Greetings, readers. Jonathan Duffy Davis here. My farm has been mentioned on the blog several times but I thought that a proper introduction might be in order! It has been just over a year since my family and I bought 20 rugged acres of Southern-Californian land. We sit at 3500 feet and have a clear and expansive view of Palomar Mountain and the Temecula Valley. The view and sunsets are incredible. I could live here solely for the sunsets.
When we moved here last August the land was entirely “unimproved,” with the exception of a 70 year-old rusty and mostly downed barbed wire fence. We had no water, no electricity, and no gas. A rough driveway had been cut through the brush in order to sell the property but it ventured a mere 100 feet from the road (that sounds like a long driveway, but we are on 20 acres). Out of necessity – and I like to think, out of a new philosophy and lifestyle – we lived simply for five months. Completely off-grid, we used a single solar panel and battery for electricity and hauled our own water into the property, 300 gallons at a time.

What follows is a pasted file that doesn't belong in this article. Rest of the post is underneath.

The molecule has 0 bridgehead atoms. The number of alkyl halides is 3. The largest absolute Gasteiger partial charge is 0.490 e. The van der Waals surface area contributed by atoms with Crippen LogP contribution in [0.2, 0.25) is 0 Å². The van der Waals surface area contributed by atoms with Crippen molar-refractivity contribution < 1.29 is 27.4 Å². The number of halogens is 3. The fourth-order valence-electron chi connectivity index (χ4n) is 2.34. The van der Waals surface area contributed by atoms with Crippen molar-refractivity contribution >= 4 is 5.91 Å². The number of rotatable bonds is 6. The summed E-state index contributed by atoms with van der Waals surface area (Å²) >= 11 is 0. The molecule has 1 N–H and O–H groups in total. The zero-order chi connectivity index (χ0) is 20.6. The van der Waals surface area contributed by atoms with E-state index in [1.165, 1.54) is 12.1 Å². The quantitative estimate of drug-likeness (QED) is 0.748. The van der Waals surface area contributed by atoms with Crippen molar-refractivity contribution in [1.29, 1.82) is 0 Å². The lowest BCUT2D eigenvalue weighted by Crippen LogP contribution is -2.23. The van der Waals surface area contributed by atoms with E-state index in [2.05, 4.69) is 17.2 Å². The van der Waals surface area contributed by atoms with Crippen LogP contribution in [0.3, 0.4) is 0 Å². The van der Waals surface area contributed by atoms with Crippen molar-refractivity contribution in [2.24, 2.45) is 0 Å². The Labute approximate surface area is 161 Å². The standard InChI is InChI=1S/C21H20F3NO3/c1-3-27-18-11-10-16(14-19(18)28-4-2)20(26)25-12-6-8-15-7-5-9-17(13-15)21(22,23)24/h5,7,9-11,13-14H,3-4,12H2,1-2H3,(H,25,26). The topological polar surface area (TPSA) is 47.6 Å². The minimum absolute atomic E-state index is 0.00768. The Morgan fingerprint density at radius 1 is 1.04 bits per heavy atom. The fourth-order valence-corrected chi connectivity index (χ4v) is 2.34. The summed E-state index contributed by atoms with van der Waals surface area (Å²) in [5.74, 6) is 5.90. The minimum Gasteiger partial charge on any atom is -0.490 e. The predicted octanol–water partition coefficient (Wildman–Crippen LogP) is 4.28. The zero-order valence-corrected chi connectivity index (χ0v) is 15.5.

We drilled our well in December and quickly brought our homestead onto grid. Our well is 500 feet deep and provides us plenty of good drinkable water. A water-well allowed us to bring electricity onto the property, which was something we quickly arranged. We are now comfortable. We even have high speed Wi-Fi (via a radio antenna!).
Ten months have passed since we moved here full time and I think we’ve accomplished much. We’ve drilled the well, brought electricity in from the grid, piped both water and electricity 350 feet to the home site, and we have built the first of many adobe cabins. We’ve also planted 130 fruit trees, brought 10 new beehives onto the site, and have begun to turn and improve the soil on our large market garden.
You’ll hear more about all of our farm projects in upcoming blog posts, but I felt the need to officially introduce my new farm! Get ready for many more updates about modern homesteading in rural Southern California as I build a farm and a home with my family, with my bare hands and very few tools. I hope you’ll read what I write and join me in the journey.
Jonathan Duffy Davis
P.S. – And don’t forget, Jonathan Dye and I are teaching together at the Fullerton Arboretum this Thursday night and through the summer. This week, we are cooking an Early Summer Celebration dinner, and there are a few seats left. Register here and spend the evening cooking, drinking and catching up with us. I will bring many tales from the homesteading front!